In this chapter, we’ll take a moment to consider:
What is your goal for test automation?
Is it to reduce the time that it takes to execute regression testing? Perhaps your team needs to release features faster. So, you want to reduce the manual effort it takes to run the regression tests, and allow your testers to focus on testing the new features.
Or perhaps your goal is to reduce technical debt by closing your sprints with test automation in place for the new features? As your developers are creating new features and your testers are verifying them, there’s not much time for full-on regression testing. And closing the sprint without automating the newly identified tests only adds to that problem. So maybe you want to take care of this early on.
Or perhaps your goal is to enable continuous testing as part of your build process? After checking in new features, your developers may want the confidence that what they’ve added isn’t compromising the overall quality of the application. Adding automated tests to your continuous integration pipeline can certainly help with this.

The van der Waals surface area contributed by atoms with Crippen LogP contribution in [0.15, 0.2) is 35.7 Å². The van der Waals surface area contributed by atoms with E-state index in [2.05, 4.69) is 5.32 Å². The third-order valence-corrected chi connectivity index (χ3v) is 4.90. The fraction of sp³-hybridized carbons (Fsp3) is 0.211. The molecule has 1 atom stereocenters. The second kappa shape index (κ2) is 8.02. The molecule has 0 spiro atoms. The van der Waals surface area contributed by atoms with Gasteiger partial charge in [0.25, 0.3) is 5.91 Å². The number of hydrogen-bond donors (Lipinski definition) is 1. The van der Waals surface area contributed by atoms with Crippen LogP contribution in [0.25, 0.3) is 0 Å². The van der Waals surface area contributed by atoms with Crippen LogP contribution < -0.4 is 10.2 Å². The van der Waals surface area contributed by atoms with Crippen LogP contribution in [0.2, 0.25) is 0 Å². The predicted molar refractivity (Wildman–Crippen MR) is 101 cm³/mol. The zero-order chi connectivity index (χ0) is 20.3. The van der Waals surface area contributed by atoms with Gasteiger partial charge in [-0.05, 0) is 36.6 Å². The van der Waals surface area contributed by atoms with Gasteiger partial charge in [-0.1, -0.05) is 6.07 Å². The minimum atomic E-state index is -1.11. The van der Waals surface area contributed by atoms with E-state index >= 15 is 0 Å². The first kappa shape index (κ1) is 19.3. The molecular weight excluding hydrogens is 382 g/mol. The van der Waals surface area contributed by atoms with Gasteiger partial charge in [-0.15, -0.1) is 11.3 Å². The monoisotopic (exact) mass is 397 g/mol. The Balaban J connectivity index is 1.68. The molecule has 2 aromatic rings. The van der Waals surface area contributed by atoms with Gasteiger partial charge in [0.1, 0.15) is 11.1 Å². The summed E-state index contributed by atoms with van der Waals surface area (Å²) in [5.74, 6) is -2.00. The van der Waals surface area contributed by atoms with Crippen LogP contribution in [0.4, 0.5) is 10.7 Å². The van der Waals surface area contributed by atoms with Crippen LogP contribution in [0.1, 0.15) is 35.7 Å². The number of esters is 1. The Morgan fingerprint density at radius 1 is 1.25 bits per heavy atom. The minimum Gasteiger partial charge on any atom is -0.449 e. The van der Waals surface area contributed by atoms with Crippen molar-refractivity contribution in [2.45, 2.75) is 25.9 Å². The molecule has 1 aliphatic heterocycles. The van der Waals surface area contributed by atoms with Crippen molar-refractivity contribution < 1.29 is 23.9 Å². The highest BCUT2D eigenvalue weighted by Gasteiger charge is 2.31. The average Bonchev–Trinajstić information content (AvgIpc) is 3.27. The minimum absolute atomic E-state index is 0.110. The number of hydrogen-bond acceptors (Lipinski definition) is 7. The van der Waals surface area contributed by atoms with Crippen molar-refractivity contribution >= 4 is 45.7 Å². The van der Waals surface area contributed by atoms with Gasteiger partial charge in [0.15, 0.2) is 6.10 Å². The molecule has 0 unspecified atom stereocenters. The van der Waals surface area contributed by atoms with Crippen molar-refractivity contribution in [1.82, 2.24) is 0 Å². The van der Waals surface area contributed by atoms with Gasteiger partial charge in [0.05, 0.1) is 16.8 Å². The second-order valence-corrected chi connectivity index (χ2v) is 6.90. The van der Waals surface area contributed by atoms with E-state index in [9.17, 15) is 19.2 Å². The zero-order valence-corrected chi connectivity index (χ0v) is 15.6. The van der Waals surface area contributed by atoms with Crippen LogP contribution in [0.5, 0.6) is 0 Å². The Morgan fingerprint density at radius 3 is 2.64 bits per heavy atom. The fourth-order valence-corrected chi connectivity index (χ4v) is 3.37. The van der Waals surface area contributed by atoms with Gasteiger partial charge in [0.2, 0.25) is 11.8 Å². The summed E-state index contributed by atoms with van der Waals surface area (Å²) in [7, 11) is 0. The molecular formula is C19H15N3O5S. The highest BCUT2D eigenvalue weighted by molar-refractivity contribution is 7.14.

The key here is to understand what it is you’re trying to accomplish. Before you begin any planning, take a moment to decide why it is that you need test automation.
Make sure this goal is at the forefront of all of your decisions, because your subsequent actions in regards to test automation should be aimed toward this goal. Who you involve, the tools you use, which tests you automate, the execution strategy… all of this should be aligned with your goal.
Communicate the goal to the entire team. Make sure everyone is aware of why the team is doing test automation and what it is you all wish to accomplish by it.
I stress this because many teams jump into the implementation of test automation without taking a moment to consider why they are doing it. This leads to failed automation projects where teams are unprepared for the issues that present themselves and are unsatisfied with the return on their investment.